State regulators said Friday they’ve ordered the closure of nine unlicensed medical marijuana dispensaries, including one in Veneta, since it began enforcement this spring.
The news came as the Oregon Health Authority announced a settlement with a licensed Portland dispensary it sought to close for serious violations.
Regulators began inspections and enforcement several weeks after it began licensing medical marijuana dispensaries in March.
The agency worked with the state Department of Justice to send cease-and-desist letters to the nine dispensaries, including six in Portland and Oregon Grown Medical in Veneta. The other two dispensaries were located in Astoria and North Bend.
“Unlicensed dispensaries put our communities and patients at risk,” said Tom Burns, the agency’s director of pharmacy programs. “When we find them, we will close them down.”
The letters date back as far as April, with the most recent letter dated Aug. 28. The letter to Oregon Grown Medical was dated June 19.
Regulators say they search websites and publications that advertise dispensaries and rely on public tips to track down unlicensed dispensaries.
Oregon Grown Medical was one of two dispensaries that had applied for a license, but their applications were deemed incomplete.
The agency found four dispensaries were operating despite their license applications being denied because they would be located within 1,000 feet of a school or another dispensary. The remaining three dispensaries hadn’t applied for a license.
Oregon Grown Medical has reapplied for a license at the same location, said agency spokeswoman Karynn Fish. Other dispensaries have applied or reapplied for a license at the same or a different location, she said. The Veneta dispensary didn’t not return a phone message or email seeking comment Friday.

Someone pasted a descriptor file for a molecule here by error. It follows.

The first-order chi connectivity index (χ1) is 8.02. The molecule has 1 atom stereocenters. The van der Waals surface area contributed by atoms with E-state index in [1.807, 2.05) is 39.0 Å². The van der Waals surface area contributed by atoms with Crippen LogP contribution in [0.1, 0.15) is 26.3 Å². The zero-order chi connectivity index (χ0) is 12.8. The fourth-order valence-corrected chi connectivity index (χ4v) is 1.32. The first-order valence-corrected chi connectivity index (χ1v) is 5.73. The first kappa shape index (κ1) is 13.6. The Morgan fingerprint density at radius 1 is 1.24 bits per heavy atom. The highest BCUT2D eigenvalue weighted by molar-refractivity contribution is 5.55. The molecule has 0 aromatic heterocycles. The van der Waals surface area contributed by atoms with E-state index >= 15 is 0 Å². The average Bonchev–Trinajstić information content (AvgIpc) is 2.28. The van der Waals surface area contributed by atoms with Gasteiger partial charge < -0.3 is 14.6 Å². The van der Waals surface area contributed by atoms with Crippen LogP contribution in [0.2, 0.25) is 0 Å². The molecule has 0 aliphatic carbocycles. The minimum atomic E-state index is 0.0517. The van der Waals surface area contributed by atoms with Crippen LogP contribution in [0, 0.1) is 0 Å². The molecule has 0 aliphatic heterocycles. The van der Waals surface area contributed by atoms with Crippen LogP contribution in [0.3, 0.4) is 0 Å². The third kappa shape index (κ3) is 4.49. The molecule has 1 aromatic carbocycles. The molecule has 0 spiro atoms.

The agency threatened to fine dispensaries that did not close immediately $500 a day and noted their owners could be subject to criminal prosecution.
The agency announced a Portland dispensary paid penalties totaling $6,500 for 13 violations it termed as serious. The violations included poor record keeping, failure to verify whether customers are registered medical marijuana cardholders, and evidence of marijuana use on the premises.
The agency had moved to revoke the dispensary’s license in June but it appealed, leading to a settlement. The dispensary must meet various conditions to reopen, according to the settlement.
The agency said it served another Portland dispensary with a proposed license revocation and penalties totalling $29,500 for violations.
Out of 70 inspections completed since May, three have resulted in license suspensions or revocations, the agency said.
The tally included Kush MMD in Eugene.
The agency had suspended its license for serious violations but later reinstated it.
The agency also had moved to revoke the license of another Eugene dispensary for being located too close to a charter school. It dropped the matter against the dispensary, The Greener Side, after learning the school had moved.
As of Aug. 15, the agency has licensed 183 dispensaries and granted provisional licenses to another 28. Eugene has 17 licensed dispensaries, and Springfield has two.
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